By Maureen McNair
Last Saturday, the pantry held its largest food distribution to date. We gave away over 8,000 pounds of nutritious food. We distributed a variety of kinds of fresh produce, milk, yogurt, cheese, meat, poultry, shelf stable food such as cereal and pasta, and about 500 pounds of food donated by Starbucks. We also had the largest number of people come to the pantry for food. The prior week, we distributed food for over 150 heads of household, providing food for about 600 people. Last Saturday, we provided food for over 190 heads of household, providing food for about 800 people. Our pantry guests repeatedly express how thankful they are that we have this food distribution. One woman told me about her family emergency and how important we are to her. I want to pass on the gratitude I hear about to you. I am not completely sure why we saw such a huge increase in one week. But, I have a couple educated guesses.
First, the people who operate other pantries tell me that pantry use does increase around the winter holidays. This is our pantry’s ﬁrst winter holiday season, so we are learning about what increased seasonal needs look like for us.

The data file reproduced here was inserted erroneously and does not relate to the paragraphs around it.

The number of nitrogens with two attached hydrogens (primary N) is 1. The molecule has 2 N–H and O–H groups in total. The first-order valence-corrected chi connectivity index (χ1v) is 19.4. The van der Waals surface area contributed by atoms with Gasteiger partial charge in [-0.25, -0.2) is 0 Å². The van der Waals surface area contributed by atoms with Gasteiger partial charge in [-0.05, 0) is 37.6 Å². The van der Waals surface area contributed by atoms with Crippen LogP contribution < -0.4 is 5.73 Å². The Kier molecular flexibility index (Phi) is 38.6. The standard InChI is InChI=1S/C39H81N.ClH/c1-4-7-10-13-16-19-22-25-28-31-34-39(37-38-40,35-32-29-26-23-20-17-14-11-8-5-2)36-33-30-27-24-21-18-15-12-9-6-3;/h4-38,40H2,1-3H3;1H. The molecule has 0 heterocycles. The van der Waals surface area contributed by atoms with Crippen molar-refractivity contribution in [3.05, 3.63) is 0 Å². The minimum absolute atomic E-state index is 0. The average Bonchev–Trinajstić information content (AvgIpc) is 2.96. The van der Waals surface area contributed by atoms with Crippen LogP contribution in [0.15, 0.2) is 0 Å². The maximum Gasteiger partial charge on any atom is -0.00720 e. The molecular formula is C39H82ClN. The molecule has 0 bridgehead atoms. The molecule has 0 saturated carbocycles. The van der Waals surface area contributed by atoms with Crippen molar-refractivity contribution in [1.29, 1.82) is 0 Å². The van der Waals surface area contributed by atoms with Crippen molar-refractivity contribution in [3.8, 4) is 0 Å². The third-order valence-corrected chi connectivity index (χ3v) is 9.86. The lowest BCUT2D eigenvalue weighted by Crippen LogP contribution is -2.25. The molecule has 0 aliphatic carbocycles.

Second, the dramatic increase in more people might be because people have lost their jobs. The State and county recently closed down more businesses because of the pandemic. When people do not have jobs, they need emergency food. One pantry manager I know told me her food distribution saw 165 new clients the day after the government’s latest business closure order went into place.
The food banks are also reporting dramatically increased need.
Our pantry is in a good position to continue to distribute at least 2-3 tons of food every Saturday until the end of the year. We will probably be able to distribute even more pounds. But, the food distribution system is still hit and miss. More often than not, I do not know what food we will have on any given Saturday until I see it during pick up or delivery. So I am not positive we will be able to source even more food on any given week before the end of the year. But, even if we give our community 2-3 tons of food in one day, that is still a huge beneﬁt for the families we serve.
One of the obstacles facing everyone, however, comes January 1. The federal CARES Act (the Coronavirus Aid, Relief, and Economic Security Act) provides funding to the food banks from which food pantries like ours get food. The CARES Act expires at the end of the year. Congress has not renewed it yet. So, right now, the food banks do not know how much food they will have to distribute to pantries come January 1. Please call your representatives and ask them to renew the CARES Act!
And, as always, thank you for your continued interest in and support of our South Bay Food Pantry.
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